Why the Gold-Silver Ratio Fell in 2016: Where’s It Headed Now?
When analyzing the precious metals market, it’s crucial to take a look at the relationship between gold and silver. Precious metals surged at the beginning of 2016. By the end of the year, however, the precious metals market had become choppy. The first month of 2017 began with recovery, and now, metals and miners are looking at YTD (year-to-date) gains.
Silver has risen almost 10.9%, while gold has risen nearly 7.0% since the beginning of 2017 through February 9, 2017. The gold-silver spread was trading at 69.3 on February 9, 2017. The spread suggests that it took almost 69 ounces of silver to buy a single ounce of gold. The peak of the gold-silver spread was close to 85 ounces in late 2008.
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The gold-silver spread has fallen drastically over the past year. As of February 9, its RSI (relative strength index) was 34.5. Also, it’s trading below is 20-day, 50-day, and 100-day moving averages.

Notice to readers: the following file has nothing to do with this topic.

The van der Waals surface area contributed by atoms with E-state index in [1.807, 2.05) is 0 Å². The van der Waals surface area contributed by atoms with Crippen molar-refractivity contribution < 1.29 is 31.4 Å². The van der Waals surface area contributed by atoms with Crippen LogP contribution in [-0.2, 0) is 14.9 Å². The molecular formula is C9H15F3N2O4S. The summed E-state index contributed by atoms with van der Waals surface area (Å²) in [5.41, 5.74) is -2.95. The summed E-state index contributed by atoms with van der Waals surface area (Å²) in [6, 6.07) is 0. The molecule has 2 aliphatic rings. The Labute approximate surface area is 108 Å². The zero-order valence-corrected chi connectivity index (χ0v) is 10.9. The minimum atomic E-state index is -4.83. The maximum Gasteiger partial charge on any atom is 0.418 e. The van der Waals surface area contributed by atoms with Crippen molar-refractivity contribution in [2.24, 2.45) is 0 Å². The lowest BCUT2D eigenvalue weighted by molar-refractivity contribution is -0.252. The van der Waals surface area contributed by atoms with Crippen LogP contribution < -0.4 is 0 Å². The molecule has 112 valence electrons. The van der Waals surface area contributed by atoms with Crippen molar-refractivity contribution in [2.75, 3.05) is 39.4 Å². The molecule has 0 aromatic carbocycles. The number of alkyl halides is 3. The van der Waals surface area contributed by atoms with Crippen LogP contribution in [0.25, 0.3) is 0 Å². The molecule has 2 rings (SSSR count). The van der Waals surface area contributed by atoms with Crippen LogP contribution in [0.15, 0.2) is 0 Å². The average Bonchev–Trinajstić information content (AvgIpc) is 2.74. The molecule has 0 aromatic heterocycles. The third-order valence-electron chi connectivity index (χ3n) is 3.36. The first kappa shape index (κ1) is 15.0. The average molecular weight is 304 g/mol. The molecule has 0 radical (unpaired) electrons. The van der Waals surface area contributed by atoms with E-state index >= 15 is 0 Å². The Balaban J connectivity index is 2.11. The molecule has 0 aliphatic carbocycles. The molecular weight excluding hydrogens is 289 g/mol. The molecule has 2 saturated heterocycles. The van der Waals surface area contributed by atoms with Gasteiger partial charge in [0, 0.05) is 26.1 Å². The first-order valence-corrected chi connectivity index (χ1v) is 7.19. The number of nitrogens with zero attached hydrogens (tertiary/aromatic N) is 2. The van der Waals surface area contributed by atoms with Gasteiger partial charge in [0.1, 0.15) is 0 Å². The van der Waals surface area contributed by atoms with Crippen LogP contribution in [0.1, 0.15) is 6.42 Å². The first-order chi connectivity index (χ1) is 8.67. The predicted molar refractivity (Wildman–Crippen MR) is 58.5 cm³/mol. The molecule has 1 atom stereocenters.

The gold-silver spread could average 60 over a particular time frame. Notably, in 2011, the spread fell to its lowest level in three decades when gold rose to a record high. In a bull market for precious metals, silver usually outperforms gold. The opposite tends to be the case in a bear market.
The spread recently rose due to a comparatively large fall in silver. When silver outperforms gold, the ratio falls, and when gold outperforms silver, the ratio tends to rise. The average value of this ratio has been ~60 in the past 20 years.
The performances of gold and silver can be tracked through investments in funds such as the iShares Gold Trust (IAU) and the iShares Silver Trust (SLV). They’ve risen 1.6% and 0.72%, respectively, on a 30-day trailing basis.
Mining stocks are also affected by precious metals, especially gold and silver. Barrick Gold (ABX), Alamos Gold (AGI), Eldorado Gold (EGO), and Alacer Gold (ASR) have recovered along with these precious metals.